Students Grab 'n' Go with mesh bags
By Sarah Baum
In an effort to make Notre Dame students more environmentally conscious, reusable mesh Grab 'n' Go bags are being sold for one dollar by the student government office.
Junior Kim Howe, who works for the Environmental Agency at Notre Dame, came up with the idea to avoid unnecessary waste from the use of paper bags last year.
Noticing how many people threw away their Grab 'n' Go bags everyday, she went to the Office of the President with the idea for reusable bags.
Student government officials then formed a committee to implement the idea, appointing Kat Walsh, a division head for Social Concerns/Vision to the helm. Sophomore Erin Dwyer also worked hard on the project, which is being sponsored by Cavanaugh Hall, the junior and senior classes, the student government office and the environmental office.
In addition, Howe received a $500 grant to get the project going. The bags, which cost the committee two dollars, are being sold for one dollar to cover expenses and to allow the group to donate money to a worthwhile cause.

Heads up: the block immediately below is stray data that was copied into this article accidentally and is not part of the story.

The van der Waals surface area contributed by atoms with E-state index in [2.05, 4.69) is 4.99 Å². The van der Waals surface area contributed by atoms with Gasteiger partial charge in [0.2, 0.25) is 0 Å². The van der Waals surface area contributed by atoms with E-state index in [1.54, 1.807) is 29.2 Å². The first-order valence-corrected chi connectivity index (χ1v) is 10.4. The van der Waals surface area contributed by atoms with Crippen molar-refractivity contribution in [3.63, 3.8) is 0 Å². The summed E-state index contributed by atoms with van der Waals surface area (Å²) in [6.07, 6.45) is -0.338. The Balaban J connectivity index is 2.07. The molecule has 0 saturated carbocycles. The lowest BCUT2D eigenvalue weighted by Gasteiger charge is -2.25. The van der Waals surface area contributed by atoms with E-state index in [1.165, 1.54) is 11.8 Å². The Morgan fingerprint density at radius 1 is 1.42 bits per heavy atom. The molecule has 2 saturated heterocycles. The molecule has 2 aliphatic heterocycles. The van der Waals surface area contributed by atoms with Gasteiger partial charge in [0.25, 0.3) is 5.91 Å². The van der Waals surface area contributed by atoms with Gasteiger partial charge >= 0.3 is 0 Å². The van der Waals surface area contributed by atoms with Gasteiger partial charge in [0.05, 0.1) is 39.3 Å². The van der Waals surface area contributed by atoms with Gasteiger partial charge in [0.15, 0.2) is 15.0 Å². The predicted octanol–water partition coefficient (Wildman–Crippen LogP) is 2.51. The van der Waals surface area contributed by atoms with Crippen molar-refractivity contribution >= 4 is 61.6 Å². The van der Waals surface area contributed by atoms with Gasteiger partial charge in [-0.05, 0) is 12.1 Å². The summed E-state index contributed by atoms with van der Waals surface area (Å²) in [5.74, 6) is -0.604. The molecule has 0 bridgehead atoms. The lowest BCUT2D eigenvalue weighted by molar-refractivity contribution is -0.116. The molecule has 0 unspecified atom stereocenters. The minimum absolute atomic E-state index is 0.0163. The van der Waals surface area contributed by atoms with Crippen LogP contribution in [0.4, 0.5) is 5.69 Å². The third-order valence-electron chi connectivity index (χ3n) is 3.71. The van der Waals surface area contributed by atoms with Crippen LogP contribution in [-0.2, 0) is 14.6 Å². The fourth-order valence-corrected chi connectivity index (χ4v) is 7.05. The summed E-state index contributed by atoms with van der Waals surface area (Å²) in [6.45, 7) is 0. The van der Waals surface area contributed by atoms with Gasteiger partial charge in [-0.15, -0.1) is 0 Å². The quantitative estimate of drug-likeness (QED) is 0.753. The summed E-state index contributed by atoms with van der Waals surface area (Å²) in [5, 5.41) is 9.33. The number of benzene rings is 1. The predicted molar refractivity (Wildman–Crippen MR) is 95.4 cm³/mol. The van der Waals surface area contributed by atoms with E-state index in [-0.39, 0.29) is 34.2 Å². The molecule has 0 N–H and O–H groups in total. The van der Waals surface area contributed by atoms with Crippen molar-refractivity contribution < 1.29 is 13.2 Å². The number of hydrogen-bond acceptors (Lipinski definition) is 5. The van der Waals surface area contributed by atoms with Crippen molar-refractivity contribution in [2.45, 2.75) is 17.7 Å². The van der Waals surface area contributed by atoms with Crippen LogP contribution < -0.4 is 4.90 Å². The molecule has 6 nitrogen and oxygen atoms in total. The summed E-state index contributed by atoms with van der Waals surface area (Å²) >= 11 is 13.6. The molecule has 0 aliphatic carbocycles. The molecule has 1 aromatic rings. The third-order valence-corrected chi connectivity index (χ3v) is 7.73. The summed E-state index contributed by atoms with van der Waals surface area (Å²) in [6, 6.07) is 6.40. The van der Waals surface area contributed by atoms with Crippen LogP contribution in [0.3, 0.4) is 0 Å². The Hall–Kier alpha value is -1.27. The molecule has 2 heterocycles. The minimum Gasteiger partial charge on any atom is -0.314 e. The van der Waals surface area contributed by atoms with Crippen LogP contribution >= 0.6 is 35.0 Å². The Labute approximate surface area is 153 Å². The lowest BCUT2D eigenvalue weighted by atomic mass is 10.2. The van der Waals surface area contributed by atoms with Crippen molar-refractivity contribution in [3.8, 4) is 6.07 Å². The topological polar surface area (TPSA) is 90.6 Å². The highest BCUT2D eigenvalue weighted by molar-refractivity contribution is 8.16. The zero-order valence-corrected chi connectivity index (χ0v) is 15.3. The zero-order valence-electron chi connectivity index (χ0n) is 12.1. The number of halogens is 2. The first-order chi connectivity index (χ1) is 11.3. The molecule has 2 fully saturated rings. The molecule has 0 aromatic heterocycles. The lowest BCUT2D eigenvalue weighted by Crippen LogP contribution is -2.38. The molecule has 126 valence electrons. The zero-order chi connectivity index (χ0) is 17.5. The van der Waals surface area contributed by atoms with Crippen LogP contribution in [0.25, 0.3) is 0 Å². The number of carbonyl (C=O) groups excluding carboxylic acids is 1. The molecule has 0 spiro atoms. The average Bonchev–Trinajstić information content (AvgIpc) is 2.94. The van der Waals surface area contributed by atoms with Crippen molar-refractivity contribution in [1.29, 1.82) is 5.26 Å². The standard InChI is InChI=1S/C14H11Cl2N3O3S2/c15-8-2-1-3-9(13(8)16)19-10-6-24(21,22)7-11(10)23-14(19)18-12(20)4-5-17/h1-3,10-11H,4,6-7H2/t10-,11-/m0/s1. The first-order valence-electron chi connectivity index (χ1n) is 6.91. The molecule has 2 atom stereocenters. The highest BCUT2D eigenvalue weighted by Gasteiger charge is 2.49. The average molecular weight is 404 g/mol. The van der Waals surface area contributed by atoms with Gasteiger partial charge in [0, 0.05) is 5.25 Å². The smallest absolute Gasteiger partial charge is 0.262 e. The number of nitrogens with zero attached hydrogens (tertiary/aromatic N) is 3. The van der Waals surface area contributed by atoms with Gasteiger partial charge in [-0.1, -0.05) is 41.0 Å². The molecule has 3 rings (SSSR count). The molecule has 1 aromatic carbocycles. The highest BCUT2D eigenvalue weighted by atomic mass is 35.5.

Walsh said the project has been successful because the bags are easy to use and the mesh can be taken anywhere and can be washed.
"They are convenient and help the environment as well," she said.
Senior Jon Alvarez bought a bag because of his concern for the amount of trash created by the paper bags.
"A lot of paper gets wasted unnecessarily," Alvarez said.
University employees who work in the two Grab 'n' Go locations on campus support the project because the mesh makes it easy for them to check the bags. The employees also noted an added incentive — students using the bags can take an extra side with meals for the rest of this week and next week.
While some students cite inconvenience as a reason for not wanting to use the bags, the people involved in the project hope that they will find this to be an important cause.
"The more people do this, the more effective the cause will turn out to be," said Alvarez.
Grab 'n' Go employee Edna Anspaugh also hopes the reusable bags will catch on. "Hopefully they will replace them all," she said.
All News Stories for Tuesday, September 4, 2001